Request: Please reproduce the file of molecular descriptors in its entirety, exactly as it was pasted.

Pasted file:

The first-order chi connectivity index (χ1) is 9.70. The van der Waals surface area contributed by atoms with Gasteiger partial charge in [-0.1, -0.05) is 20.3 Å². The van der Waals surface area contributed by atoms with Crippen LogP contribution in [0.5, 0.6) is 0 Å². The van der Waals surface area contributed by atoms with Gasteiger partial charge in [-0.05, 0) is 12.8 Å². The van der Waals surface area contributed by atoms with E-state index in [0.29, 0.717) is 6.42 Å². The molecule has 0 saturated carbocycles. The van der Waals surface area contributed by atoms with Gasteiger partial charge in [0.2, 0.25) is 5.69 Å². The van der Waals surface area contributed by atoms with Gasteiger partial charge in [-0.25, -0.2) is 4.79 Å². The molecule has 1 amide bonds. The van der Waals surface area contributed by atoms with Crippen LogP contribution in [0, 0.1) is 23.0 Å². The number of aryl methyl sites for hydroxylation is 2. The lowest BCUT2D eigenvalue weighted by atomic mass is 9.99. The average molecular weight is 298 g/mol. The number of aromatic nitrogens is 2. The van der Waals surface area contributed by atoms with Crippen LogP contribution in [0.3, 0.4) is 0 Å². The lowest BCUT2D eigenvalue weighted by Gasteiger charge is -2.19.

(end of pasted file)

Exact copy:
The first-order chi connectivity index (χ1) is 9.70. The van der Waals surface area contributed by atoms with Gasteiger partial charge in [-0.1, -0.05) is 20.3 Å². The van der Waals surface area contributed by atoms with Crippen LogP contribution in [0.5, 0.6) is 0 Å². The van der Waals surface area contributed by atoms with Gasteiger partial charge in [-0.05, 0) is 12.8 Å². The van der Waals surface area contributed by atoms with E-state index in [0.29, 0.717) is 6.42 Å². The molecule has 0 saturated carbocycles. The van der Waals surface area contributed by atoms with Gasteiger partial charge in [0.2, 0.25) is 5.69 Å². The van der Waals surface area contributed by atoms with Gasteiger partial charge in [-0.25, -0.2) is 4.79 Å². The molecule has 1 amide bonds. The van der Waals surface area contributed by atoms with Crippen LogP contribution in [0, 0.1) is 23.0 Å². The number of aryl methyl sites for hydroxylation is 2. The lowest BCUT2D eigenvalue weighted by atomic mass is 9.99. The average molecular weight is 298 g/mol. The number of aromatic nitrogens is 2. The van der Waals surface area contributed by atoms with Crippen LogP contribution in [0.3, 0.4) is 0 Å². The lowest BCUT2D eigenvalue weighted by Gasteiger charge is -2.19.